“That’s him?” One of Nena’s friends asks incredulously years after she returns to Madrid. When a Chicana polemicist reminds Nena that he is a member of the conquering race, Nena thinks, but he is human. And that is it: The greater truth. Before we were all else, we were an animal like the rest until we discovered a world beyond. The birth of higher consciousness set us on a separate destiny: the spiritual, and the discovery that the passion of the flesh with one other human would unite us with the spiritual.
Passion and spirituality are the same, Sor Juana de la Cruz said. Not the mere sexual release and innate drive to reproduce encoded by evolution; not the patriarchal version of marriage, where women’s aspiration are oppressed in the name of societal good. Something so old we cannot not quantify it but know it is real because we feel it; the knowledge of the flesh and the semiotic language of dreams and intuition. “Before God was love,” said D.H. Lawrence.
Nena’s cabañuelas creates her destiny, and Paco is part of that destiny. But so is return. The destiny was set in motion by the nostalgia for the origins of her cultural self. It must be, then, that she’d return although the love she found was profound, magical in the pre-modern definition of magical. That love could have only been discovered in a temporal space. It is a hard thing to realize that a powerful human connection such as hers and Paco’s does not mean it translates to a life together, to “live happily ever after” although that is also a possibility depending on the couple.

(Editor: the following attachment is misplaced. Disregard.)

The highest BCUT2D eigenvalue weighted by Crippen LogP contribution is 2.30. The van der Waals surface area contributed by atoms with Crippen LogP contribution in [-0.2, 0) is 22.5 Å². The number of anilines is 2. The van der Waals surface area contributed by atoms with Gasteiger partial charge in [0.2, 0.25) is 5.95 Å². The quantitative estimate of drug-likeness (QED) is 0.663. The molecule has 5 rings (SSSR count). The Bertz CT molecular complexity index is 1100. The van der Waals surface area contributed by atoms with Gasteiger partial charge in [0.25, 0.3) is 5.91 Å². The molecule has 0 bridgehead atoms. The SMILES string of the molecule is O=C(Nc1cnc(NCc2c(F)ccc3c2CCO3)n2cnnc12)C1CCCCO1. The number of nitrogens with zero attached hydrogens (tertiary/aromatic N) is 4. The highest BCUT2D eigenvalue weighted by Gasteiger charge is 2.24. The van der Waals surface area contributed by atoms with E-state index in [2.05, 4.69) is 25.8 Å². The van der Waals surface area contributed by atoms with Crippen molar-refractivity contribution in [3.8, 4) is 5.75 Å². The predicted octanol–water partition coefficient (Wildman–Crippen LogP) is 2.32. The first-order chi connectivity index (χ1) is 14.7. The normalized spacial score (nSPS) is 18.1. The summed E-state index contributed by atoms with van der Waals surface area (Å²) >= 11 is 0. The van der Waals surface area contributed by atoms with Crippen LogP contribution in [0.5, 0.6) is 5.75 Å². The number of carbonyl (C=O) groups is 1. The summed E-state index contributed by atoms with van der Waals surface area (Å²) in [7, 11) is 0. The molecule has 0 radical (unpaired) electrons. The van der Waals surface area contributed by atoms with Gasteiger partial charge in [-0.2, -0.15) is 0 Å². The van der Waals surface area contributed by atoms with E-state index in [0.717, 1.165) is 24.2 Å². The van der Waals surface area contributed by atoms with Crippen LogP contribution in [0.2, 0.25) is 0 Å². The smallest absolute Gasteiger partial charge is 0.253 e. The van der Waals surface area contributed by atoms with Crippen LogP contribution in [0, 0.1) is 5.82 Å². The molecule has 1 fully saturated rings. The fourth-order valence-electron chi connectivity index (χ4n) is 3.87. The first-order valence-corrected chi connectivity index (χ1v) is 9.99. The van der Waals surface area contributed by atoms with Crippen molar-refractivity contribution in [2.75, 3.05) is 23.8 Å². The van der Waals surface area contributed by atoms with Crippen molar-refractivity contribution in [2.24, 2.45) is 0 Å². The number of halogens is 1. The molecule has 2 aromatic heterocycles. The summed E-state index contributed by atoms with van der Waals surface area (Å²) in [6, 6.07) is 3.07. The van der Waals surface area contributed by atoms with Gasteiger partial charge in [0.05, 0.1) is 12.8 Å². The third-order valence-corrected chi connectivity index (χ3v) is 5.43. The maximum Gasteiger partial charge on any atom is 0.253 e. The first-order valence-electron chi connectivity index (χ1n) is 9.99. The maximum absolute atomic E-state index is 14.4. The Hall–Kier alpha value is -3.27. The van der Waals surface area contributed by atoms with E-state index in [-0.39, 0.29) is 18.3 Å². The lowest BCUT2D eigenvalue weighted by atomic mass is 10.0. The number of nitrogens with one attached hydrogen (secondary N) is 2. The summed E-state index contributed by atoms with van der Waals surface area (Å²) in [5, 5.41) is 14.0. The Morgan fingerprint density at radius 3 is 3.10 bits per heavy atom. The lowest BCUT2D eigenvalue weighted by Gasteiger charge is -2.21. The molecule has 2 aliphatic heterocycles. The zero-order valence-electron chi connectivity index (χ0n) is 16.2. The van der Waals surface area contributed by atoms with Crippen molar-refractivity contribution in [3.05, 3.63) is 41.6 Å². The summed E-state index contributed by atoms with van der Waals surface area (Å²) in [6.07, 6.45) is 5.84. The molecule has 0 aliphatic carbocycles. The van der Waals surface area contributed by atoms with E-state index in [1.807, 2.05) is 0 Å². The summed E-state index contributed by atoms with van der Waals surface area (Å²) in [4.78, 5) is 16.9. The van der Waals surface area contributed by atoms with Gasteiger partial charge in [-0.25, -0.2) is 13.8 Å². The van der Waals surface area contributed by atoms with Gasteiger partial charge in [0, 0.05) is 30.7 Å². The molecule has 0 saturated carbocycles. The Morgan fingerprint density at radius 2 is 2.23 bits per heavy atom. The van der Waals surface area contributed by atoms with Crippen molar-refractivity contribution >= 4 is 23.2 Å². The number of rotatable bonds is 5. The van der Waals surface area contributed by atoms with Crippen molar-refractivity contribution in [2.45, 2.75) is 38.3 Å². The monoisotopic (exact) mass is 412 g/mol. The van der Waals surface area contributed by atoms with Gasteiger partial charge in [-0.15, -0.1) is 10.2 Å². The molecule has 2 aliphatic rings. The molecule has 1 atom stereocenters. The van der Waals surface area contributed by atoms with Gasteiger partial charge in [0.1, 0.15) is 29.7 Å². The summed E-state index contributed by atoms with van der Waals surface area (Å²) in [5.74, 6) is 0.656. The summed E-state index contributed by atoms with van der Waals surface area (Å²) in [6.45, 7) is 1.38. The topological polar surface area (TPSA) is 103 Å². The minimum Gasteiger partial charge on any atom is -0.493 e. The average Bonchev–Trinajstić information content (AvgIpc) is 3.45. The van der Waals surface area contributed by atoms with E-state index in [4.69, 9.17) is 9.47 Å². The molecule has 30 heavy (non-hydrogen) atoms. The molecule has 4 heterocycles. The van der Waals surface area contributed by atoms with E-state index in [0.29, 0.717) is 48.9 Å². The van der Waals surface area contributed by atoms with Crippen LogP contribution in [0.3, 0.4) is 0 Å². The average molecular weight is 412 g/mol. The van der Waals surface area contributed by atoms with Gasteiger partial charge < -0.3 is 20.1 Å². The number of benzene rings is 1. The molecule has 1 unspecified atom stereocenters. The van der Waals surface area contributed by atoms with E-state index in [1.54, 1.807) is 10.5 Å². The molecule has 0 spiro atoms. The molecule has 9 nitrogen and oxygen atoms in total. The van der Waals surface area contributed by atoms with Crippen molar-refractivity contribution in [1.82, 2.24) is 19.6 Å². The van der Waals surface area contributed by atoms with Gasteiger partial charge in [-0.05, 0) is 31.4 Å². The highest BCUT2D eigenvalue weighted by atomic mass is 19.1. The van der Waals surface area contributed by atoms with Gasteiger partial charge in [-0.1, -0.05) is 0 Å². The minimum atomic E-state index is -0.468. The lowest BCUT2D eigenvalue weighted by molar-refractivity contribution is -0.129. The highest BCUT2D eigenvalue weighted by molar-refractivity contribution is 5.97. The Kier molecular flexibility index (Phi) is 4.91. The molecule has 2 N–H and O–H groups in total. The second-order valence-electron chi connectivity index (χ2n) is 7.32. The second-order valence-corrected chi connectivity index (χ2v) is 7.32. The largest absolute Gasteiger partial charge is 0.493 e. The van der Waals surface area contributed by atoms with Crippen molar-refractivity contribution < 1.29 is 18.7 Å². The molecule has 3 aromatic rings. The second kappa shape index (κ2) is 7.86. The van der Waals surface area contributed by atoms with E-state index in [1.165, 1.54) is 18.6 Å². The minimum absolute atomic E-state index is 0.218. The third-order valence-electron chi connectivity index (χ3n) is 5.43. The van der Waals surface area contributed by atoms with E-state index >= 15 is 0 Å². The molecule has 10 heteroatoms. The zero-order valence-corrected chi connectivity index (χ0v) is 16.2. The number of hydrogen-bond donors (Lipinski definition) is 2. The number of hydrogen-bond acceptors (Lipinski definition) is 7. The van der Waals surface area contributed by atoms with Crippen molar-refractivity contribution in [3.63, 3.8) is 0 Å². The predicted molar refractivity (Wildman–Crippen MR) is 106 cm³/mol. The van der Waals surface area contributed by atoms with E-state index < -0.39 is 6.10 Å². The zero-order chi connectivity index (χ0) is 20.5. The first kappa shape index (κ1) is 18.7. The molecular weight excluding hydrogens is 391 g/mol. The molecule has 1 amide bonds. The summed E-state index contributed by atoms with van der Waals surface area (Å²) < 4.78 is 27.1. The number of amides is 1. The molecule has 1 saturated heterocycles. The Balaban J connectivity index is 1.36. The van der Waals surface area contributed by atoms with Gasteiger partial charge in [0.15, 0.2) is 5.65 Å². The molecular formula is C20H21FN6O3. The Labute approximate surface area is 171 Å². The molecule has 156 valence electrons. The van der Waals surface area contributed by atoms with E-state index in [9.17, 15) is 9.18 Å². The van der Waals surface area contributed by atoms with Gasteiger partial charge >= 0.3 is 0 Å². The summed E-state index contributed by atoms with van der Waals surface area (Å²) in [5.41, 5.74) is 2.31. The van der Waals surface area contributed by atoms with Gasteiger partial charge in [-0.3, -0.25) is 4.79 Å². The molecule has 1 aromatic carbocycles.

Paco expects her to sacrifice her homeland for him, but does not offer to do the same. She would have to give up the very thing that started her journey in the first place. Regardless, despite her returning to Texas, the love never ends. It is untouched by time and never replaced by other lovers. My grandfather José used to love a song that was already old when he was born. Un Viejo amor, ni se olvida ni se deja. Never were wiser words spoken.
Ultimately, despite the fusion of various genres, its ethnographic contribution, this novel is also about a woman’s existential search where she repeats the ancient, archetypical journey. She sets out to find her cultural identity and finds her ancient human identity. If there is a succinct image for that, it is her self-portrait, the artist, half-hidden behind the camera lens, at once concealed and revealed.
Read an excerpt from Cabañuelas: A Novel by Norma Elia Cantú (University of New Mexico Press, 2019) on Somos en escrito under the title, “The women take over the town for a day” (https://somosenescrito.weebly.com/fiction-ficcioacuten). The book is available through the University of New Mexico Press (https://unmpress.com/books/cabanuelas/9780826360618) and on Amazon. .
Norma Elia Cantú, author of Cabañuelas: A Novel, is the Norine R. and T. Frank Murchison Distinguished Professor of the Humanities at Trinity University, San Antonio, Texas. Her recent works include Transcendental Train Yard: A Collaborative Suite of Serigraphs, Canícula: Snapshots of a Girlhood en la Frontera, Updated Edition (UNM Press), and the coedited anthology Entre Guadalupe y Malinche: Tejanas in Literature and Art.
Rosa Martha Villarreal, a Chicana novelist and essayist, is a descendant of the 16th century Spanish and Tlaxcatecan settlers of Nuevo Leon, Mexico. She drew upon her family history in her critically acclaimed novels Doctor Magdalena, Chronicles of Air and Dreams: A Novel of Mexico,and The Stillness of Love and Exile, the latter a recipient of the Josephine Miles PEN Literary Award and a Silver Medalist in the Independent Publishers Book Award (2008). She writes a column, “Tertullian’s Corner,” for Somos en escrito Magazine.